I’m 38 and still take 10s to read an analog clock.

I do still say half past etc though. I don’t really associate them with digital vs analog

WeLoveCastingSpellz, (edited )

It’s becausee with digital clocks it’s easier to just read the exact time which used to be less convenient. So. Reading digital clocks easy: Juat read what you see. Reading traditionap clocks easy: quarters and halves are a great way to simplify and fasten the time that it takes to tell what time it exactly is.

Holyhandgrenade, avatar

Not in Norway lol. If you want to meet up at 11:20 you say “ti på halv tolv” meaning "ten minutes before half hour before twelve.
Yeah, it took me a while to wrap my head around it too.


I still hear people talk about the top and bottom of the hour all the time.


I’ve never heard those phrases in person, only when spoken on TV or radio. Whereabouts you from?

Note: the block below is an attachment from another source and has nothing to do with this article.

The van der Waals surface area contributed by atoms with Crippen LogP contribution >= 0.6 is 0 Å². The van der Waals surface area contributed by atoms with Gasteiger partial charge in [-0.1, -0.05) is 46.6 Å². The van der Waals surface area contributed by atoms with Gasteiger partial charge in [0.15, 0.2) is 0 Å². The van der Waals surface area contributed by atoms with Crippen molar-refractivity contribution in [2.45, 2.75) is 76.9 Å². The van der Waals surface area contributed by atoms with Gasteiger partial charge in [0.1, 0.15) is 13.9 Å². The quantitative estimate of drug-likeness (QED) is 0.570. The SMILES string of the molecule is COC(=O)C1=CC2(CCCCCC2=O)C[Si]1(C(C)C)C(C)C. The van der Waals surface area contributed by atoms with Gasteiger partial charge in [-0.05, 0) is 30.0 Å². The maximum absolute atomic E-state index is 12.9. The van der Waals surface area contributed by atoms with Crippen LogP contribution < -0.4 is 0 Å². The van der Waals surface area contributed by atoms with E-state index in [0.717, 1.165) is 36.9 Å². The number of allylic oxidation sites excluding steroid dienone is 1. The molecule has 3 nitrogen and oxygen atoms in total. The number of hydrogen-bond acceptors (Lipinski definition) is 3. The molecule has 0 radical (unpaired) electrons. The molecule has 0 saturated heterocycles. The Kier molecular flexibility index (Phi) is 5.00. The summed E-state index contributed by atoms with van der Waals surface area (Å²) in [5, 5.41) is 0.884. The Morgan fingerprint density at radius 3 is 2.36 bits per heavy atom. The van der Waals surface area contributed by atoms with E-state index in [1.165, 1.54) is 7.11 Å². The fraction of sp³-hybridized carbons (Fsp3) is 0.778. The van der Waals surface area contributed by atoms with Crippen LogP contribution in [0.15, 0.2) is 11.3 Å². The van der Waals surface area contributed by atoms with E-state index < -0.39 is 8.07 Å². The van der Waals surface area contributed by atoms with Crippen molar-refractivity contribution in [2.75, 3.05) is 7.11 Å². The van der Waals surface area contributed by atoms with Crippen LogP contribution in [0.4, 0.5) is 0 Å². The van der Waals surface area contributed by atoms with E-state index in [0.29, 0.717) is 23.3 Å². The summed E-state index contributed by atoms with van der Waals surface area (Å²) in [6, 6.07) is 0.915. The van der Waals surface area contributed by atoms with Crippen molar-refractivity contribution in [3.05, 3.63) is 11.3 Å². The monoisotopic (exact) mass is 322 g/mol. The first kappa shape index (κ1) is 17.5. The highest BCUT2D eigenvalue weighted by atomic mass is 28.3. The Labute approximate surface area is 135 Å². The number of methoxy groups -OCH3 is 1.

My or is based out of Midwest US, but my we have people scattered across the US.


Do you prefer the top or the bottom?

Zozano, (edited )

Since using AM and PM are essentially analogue standards, will people eventually stop saying “it’s two o’clock” when they mean “the time is fourteen hundred”?


Talking about hundreds is American military slang/jargon isn’t it? I’ve never heard it elsewhere and it doesn’t even make sense. It’s fourteen hours, not hundreds. If we’re going that way, I think it’ll be “twenty past fourteen” and such.


Well, you could say “fourteen twenty” too.

But if “fourteen twenty” was a year we would think its “1420”.

Likewise, 1400 is “fourteen hundred” and not “14:00”

Some military standards make a lot of sense, there’s no problem adopting it if it’s clear.


But 14:00 is what the time is and what the clock shows, not 1400. So I would say 14 o’clock if not 2 o’clock. Would you say “it’s nine hundred in the morning” too? Again, it’s hours not hundreds. I’m sorry but I don’t understand why you’re talking about years.

For context my country uses 24h time and I grew up with it.